My previous attempt at a Github Pages website used Vue.js to help simplify the construction process. Since the site was mostly meant to serve as a resume website (past project lists, employment history, education, etc.), it was mostly lists of objects. Using Vue.js meant I could construct my lists in JSON format. However, when I wanted to shift gears from a resume website to a blog, I knew that it would take too much time to continue to develop it in Vue.js. Eventually, after some googling, testing, and head-scratching I determined that the best solution is sometimes the simplest. In this case, that means Jekyll.
For this project I had a couple of objectives:
- The website should be publishable on Github Pages
- The website should have blogging functionality
- The website should be easy to update
- Teh website should have a simple and pleasing theme
In reviewing all of these requirements, I decided that a Jekyll site published to Github Pages would be the appropriate solution.
While it was not immediately aparent how to implement a Jekyll site (despite this very sussinct tutorial), it can actually be done in relatively few steps assuming you are starting from scratch.
While I could feasibly do all of my development work from within Github, I find it better if I can see my changes live. In order to do that, I needed to prepare a few things:
Find a Jekyll theme that I liked on GitHub. There are many out there (including officially supported GH-pages themes) but I chose Hydeout for this blog. Once i had cloned the repository to my local machine (
git clone https://www.github.com/[user]/[repo].git) I could then rename the containing folder to something more appropriate (in my case, change “hydeout” to “home”).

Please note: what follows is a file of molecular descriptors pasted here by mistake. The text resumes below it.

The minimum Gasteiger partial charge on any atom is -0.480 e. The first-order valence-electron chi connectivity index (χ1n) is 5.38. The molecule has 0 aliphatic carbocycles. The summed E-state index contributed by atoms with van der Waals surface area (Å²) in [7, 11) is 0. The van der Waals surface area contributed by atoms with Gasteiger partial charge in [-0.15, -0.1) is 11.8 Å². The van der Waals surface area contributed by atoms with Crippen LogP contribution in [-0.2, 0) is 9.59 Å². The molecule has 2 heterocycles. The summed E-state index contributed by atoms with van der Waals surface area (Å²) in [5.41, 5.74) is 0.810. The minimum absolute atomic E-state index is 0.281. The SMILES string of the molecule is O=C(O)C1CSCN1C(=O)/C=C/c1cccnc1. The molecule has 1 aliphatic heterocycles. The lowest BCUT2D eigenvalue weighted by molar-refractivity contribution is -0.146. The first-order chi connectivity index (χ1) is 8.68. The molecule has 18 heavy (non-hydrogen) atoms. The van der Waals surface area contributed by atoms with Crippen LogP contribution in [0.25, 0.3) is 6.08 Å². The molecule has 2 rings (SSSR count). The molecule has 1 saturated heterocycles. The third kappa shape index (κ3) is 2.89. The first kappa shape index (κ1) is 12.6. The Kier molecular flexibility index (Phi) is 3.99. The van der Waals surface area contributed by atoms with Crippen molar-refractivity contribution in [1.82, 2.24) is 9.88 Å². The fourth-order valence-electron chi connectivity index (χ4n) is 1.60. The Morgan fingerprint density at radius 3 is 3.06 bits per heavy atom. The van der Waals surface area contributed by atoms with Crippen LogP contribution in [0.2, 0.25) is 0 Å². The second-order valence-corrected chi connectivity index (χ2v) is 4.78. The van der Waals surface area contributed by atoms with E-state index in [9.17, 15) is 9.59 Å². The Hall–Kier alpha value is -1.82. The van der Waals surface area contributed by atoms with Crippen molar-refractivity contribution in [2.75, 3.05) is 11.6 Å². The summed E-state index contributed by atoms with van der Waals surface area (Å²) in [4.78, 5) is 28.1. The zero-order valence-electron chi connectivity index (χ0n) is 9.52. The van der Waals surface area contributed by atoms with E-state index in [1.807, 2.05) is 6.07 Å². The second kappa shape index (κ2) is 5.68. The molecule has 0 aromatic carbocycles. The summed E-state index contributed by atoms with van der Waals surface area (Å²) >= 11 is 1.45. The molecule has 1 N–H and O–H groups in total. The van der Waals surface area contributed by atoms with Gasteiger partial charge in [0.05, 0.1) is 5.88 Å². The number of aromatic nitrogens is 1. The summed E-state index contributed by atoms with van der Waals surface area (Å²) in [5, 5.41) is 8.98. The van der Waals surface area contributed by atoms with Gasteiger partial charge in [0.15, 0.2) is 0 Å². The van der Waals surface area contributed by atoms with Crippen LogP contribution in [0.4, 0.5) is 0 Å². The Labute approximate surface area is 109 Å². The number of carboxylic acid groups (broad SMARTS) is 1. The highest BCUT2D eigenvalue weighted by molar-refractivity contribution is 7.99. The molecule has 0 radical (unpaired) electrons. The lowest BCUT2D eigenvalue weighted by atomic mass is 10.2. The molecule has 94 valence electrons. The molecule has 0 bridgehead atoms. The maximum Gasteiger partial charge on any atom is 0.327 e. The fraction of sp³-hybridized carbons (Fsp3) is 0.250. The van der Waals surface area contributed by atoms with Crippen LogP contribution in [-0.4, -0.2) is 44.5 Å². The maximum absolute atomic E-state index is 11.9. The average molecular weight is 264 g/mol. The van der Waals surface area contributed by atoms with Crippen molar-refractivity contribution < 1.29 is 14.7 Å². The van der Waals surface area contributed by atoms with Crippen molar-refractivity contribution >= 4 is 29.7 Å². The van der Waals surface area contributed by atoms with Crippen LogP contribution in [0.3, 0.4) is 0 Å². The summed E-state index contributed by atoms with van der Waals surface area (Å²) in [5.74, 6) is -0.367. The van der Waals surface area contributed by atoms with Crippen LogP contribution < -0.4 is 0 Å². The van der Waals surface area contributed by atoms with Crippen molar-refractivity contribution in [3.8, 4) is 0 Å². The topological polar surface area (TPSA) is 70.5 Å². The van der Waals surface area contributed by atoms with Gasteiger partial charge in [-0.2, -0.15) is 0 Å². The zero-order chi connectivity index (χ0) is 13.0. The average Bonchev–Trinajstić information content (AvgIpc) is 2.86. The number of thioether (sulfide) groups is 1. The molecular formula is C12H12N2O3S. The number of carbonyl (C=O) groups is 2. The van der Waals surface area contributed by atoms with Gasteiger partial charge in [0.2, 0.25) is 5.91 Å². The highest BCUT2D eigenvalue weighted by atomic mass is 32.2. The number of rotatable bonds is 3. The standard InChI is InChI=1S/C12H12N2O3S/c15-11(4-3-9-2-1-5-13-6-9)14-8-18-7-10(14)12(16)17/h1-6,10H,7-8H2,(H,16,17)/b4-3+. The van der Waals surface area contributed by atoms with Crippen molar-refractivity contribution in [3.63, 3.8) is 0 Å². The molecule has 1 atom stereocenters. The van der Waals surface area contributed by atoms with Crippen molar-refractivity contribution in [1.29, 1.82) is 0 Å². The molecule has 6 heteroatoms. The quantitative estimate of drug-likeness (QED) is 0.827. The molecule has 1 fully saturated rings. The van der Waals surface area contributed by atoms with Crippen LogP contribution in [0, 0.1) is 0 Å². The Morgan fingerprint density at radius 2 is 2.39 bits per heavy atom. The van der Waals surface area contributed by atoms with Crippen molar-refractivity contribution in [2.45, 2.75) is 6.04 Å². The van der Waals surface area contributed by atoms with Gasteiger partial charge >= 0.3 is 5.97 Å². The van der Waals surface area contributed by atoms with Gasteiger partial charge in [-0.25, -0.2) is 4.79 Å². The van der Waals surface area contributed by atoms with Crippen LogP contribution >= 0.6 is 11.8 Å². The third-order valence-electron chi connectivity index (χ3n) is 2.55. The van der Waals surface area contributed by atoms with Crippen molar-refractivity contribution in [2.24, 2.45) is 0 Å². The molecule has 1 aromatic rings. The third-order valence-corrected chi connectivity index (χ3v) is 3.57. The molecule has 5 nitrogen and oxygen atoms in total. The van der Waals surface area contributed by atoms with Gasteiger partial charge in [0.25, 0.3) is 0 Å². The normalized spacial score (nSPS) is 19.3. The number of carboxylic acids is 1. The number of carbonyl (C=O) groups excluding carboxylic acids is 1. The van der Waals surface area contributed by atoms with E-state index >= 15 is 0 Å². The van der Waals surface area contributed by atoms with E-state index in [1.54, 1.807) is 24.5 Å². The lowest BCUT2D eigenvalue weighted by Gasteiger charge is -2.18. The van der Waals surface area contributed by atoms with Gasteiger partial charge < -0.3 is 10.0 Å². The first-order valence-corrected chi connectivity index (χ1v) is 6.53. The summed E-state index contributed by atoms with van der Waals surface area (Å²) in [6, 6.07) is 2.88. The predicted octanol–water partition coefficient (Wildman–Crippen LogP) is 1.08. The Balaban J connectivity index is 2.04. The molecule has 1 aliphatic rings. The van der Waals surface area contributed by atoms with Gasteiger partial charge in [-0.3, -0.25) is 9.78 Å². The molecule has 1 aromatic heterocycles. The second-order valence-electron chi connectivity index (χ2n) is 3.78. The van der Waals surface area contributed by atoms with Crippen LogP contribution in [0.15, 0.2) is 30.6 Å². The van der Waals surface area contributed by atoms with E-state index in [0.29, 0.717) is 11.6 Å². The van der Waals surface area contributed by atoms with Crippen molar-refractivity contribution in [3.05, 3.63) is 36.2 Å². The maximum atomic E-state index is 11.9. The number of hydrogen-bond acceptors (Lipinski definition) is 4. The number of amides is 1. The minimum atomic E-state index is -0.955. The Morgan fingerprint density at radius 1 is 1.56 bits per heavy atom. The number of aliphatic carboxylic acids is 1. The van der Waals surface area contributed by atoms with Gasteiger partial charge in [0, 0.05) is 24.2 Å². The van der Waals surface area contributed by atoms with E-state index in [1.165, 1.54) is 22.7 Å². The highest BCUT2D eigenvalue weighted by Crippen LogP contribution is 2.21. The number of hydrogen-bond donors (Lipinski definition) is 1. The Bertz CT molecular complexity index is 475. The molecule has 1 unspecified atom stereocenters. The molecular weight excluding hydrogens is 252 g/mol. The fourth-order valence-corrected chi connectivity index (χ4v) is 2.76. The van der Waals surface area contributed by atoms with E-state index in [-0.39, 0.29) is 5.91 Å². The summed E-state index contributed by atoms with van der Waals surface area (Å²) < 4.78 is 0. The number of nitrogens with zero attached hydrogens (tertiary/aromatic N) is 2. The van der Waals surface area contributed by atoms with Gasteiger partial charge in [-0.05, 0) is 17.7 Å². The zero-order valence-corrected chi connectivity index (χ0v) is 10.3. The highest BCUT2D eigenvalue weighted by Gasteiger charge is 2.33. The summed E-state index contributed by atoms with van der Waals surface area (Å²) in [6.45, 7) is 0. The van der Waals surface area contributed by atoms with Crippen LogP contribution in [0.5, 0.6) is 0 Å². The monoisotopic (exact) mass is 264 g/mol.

Ensure the theme works by running
jekyll servefrom within the project directory (./home in this case). After navigating to https://localhost:4000 I could see the theme’s website which means that it works.
Now for the fun part! After I tested the site to ensure operability, I could start to make the blog my own. I took this time to change all personal information, remove demo blog posts, and update miscellaneous information. Some of the _config.yml and other settings that were changed and not so obvious (to me) were:
- updating the theme to “jekyll-theme-hydeout”
- updating the budler dependency to version 2.4.1 in jekyll-theme-hydeout.gemspec with the following line:
spec.add_development_dependency "bundler", "~> 2.1.4". For some reason, I was running into an issue where it expected version 1.* and all I had was version 2.*. While this is clearly a shortcut, it seems to work now so I’m going with it.
- When testing I need to make sure that I’m in the root folder (/Home/ in this case) before I run
jekyll serve. Failing to do so will cause your build to fail. The same root folder is the folder that I needed to push to github (not the hydeout folder that is bundled with the repo after cloning).
- The tagline of the website is hidden in /_includes/sidebar.html
- Turning off commenting with Disqus is done by commenting out the following code in the layout pages (i.e. /_layouts/post.html)
% include comments.html %
Moving my site to a public location was fairly straight forward since I’m already familiar with Github Pages. All that was required was to push my home directory (/Home/*) to my github repo under a gh-pages branch. Then, in the repo settings, make it public and tell Github to publish the gh-pages branch.
While I’m clearly late to the party, I think Jekyll will be a great solution to my current need. I know there is tremendous room for growth and many areas where I can expand my learning (Ruby is chief among them), but I’m very happy with my shiny new blog for now.